A third trial was consequently begun on November 30, 1970. The proceedings were bifurcated, and the Government's case developed much more smoothly than it had in the trial of October, 1968. Mary Ashe's testimony was direct and to the point, Walter, Jr. coherently corroborated her story, and Thomas Ashe also gave evidence which was generally corroborative as well. After hearing the evidence, the jury brought in a verdict of guilty, whereupon the second stage of the trial-dealing with the insanity issue-was begun. Only one witness was presented, Dr. Robert Robertson of St. Elizabeths. After Dr. Robertson was heard, the jury retired and quickly brought back a verdict of not guilty by reason of insanity. Ashe was committed to St. Elizabeths for observation, and on February 16, 1971, a Bolton hearing was begun before Judge Green, testing the question of whether continued retention in custody should be ordered due to Ashe's dangerousness because of mental illness. The Bolton jury found, after hearing almost a dozen witnesses, that Ashe was dangerous due to his mental illness. Judge Green thereupon remanded him to the custody of St. Elizabeths until such time as he was no longer dangerous.
Ashe petitioned for habeas corpus, claiming that his detention for observation at St. Elizabeths was longer than that authorized by Judge Green and that he had not been accorded treatment nor the "least-restrictive alternative" in his disposition. This petition was summarily dismissed by the District Court. We vacated the dismissal in Ashe v. Robinson, 146 U.S.App.D.C. 220, 450 F.2d 681 (1971), and remanded for further proceedings. Nothing has been done about this remand to date, and counsel informed us at oral argument that no further action in that matter is contemplated.
The Notice of Appeal in 71-1033 was somewhat ambiguous as to what decision was being appealed from. The Government argues that this appeal is evidently from the interlocutory finding of "guilty" by the jury, but that a "guilty" verdict in a bifurcated proceeding, if followed by a verdict of not guilty by reason of insanity, is not a "final decision" within the meaning of the rule that permits appeals only from such decisions. The Government further argues that Ashe failed to file his notice of appeal within the ten-day period of Rule 4(b), Federal Rules of Appellate Procedure. The appeal was noted 13 days after the insanity verdict of the jury and several months prior to the Bolton hearing.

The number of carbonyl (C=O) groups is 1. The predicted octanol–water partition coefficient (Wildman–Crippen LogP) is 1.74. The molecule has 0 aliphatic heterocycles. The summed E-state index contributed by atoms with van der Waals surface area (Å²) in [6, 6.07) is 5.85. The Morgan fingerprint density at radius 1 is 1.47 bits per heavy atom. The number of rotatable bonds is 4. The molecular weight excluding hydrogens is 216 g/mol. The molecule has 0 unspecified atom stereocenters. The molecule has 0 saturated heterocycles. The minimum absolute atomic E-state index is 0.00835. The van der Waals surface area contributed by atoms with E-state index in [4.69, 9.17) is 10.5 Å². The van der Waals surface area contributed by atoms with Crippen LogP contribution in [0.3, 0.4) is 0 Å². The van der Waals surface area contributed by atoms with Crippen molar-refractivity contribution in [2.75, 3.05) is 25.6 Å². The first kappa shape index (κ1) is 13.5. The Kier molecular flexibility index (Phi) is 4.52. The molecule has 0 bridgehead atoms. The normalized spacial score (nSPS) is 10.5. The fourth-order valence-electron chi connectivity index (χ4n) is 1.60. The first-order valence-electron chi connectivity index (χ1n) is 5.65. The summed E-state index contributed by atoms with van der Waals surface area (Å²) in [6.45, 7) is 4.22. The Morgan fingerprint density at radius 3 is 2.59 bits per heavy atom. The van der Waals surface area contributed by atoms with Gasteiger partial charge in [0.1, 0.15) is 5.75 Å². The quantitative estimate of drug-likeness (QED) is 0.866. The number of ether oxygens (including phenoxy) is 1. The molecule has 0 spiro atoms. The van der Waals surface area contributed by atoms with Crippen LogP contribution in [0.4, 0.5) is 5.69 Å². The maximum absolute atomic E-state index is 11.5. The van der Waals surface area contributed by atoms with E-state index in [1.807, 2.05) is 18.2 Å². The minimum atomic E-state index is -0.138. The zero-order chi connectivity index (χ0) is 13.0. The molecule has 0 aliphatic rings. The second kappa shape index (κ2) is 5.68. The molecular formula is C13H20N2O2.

We disagree with the Government's contention. We conclude that we have jurisdiction to hear the appeal, and to consider both the sufficiency of the Government's case underlying the implicit finding of guilt and the validity of the detention order. We need not determine whether a bare verdict of not guilty by reason of insanity is "freighted with sufficiently substantial indicia of finality to support an appeal" see Corey v. United States, 375 U.S. 169, 84 S.Ct. 298, 11 L.Ed.2d 229 (1963); United States v. Fort, 133 U.S.App.D.C. 155, 409 F.2d 441 (1969). Certainly the court ordered Ashe's commitment for examination based solely on the jury verdict, and this culminated in an order for continuation of commitment following a Bolton hearing. Since we have consolidated the appeal from the verdict of not guilty by reason of insanity, and the appeal 71-1509, from the order of continued commitment, we do not have to decide the technical question as to whether our consideration of the question presented derives from one appeal, or the other, or both.
Appellant contends that Walter Ashe, Jr. was not a competent witness. For support, appellant cites Walter, Jr.'s performance at the voir dire before Judge Smith in the mistrial and his testimony, upon which we commented in Ashe-I, at the trial before Judge Green in 1968. In both of these instances, Walter-in startling contrast to his performance at the third trial-was almost an unreachable witness. Although it is difficult to isolate any determinative single reason therefor, it is reasonably plain that poor language skills, together with the intimidation of the courtroom and the obvious painfulness of the subject-which precipitated the dissolution of the Ashe family and the childrens' dispersion into Junior Village and various foster homes -worked a severe inhibition on the child.
Counsel submits that our first opinion, Ashe-I, in effect held that Walter, Jr. was not competent to testify, or that at least his testimony was non-corroborative. If it was non-corroborative, then of course the Government's proof in Ashe-I failed for want of the corroboration we require in proof of sex offenses. And if, in turn, the Government's proof failed in Ashe-I, then the rule in our circuit is clear that another trial cannot be brought.